"The United States has discovered nearly $1 trillion in untapped mineral deposits in Afghanistan, far beyond any previously known reserves and enough to fundamentally alter the Afghan economy and perhaps the Afghan war itself, according to senior American government officials," the New York Times reports. Those officials include the general running the Afghan war. Other news reports say the discoveries are not new and imply they may be hyped to justify the floundering U.S. war in Afghanistan.
The National Trails system, already stretching more than 12,500 miles, expands with the addition of 31 more trails totalling 716 miles.
"Hawaii Governor Linda Lingle today issued an executive order to establish surfing reserves at two of Hawaii's most important and well-known surfing areas. Both reserves are located in the state waters of the island of Oahu."
Oil-soaked pelicans in some coastal marshes, coated with oil from the Gulf spill, can no longer fly. The number of miles of shoreline smothered in oil continues to grow, and the oil pushes further inland.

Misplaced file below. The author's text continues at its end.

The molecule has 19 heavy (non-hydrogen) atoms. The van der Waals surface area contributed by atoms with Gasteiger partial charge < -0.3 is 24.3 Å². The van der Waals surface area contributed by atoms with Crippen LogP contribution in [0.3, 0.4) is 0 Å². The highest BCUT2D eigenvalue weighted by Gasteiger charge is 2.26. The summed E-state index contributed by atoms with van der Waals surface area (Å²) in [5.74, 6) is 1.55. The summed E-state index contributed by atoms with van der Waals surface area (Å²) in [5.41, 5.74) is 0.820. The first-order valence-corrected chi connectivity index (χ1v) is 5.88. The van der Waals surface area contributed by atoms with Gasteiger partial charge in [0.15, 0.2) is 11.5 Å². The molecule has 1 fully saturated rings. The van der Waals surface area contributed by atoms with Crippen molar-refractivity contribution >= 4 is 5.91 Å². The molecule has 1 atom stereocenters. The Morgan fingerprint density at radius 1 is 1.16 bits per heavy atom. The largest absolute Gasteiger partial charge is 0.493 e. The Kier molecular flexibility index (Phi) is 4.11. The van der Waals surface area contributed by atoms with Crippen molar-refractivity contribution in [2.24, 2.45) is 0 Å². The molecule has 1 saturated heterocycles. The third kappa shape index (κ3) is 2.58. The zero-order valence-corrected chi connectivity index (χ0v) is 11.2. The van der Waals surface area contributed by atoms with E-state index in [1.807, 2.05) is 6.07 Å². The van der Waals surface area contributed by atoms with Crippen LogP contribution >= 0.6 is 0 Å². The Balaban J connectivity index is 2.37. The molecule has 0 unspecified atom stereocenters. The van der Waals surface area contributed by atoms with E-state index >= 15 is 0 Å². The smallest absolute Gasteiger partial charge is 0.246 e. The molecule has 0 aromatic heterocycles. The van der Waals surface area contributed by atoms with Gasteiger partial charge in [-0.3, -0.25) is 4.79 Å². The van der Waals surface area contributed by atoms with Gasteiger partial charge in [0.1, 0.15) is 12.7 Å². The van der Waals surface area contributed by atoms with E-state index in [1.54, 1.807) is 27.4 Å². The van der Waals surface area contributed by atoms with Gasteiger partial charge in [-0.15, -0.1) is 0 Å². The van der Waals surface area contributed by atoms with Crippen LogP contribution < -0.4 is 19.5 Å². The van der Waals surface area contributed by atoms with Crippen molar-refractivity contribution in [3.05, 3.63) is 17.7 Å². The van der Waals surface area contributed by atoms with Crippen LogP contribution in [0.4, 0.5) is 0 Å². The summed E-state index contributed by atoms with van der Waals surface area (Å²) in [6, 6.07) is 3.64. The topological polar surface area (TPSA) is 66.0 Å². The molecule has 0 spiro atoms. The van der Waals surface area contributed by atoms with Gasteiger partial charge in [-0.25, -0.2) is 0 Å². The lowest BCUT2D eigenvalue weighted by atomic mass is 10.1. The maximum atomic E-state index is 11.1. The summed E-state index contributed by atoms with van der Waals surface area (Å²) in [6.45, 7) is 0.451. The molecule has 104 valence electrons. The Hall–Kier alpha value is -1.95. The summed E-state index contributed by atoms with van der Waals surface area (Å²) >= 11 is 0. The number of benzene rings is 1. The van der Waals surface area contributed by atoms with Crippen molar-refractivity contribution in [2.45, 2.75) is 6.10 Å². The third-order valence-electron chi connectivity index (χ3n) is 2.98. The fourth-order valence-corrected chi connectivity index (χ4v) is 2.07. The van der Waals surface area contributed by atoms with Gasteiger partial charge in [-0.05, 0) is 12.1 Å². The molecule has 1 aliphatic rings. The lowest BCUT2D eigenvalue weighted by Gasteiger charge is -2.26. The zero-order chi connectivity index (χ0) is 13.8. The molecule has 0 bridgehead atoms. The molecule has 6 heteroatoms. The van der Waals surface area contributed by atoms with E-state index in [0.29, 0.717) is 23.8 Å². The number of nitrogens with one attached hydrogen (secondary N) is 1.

About 75,000 acres of wetlands in 22 states and Puerto Rico will split $175 million of Natural Resources Conservation Service's Wetlands Reserve Program funding, but recipient properties or owners will not be identified.
Still covering aspects of the BP Gulf of Mexico oil spill? SEJ's tracker blog The Daily Glob has compiled a list of important Gulf-related research programs: institutes, academic programs, and labs working on marine science, gulf ecology, oil spill response and recovery, coastal ecosystems, wetlands, and more.
"A unique research project at Environment Canada could soon offer a new perspective for Canadians on conservation and its economic value, says a director in the federal department."
"A federal appeals court on Thursday rejected an effort by environmental and Native American groups to stop exploratory oil drilling off the coast of Alaska that could begin this summer."
"The fight over oil drilling in the Arctic National Wildlife Refuge heated up Tuesday over the possibility that a new management plan could put the refuge and its billions of barrels of crude off-limits for good."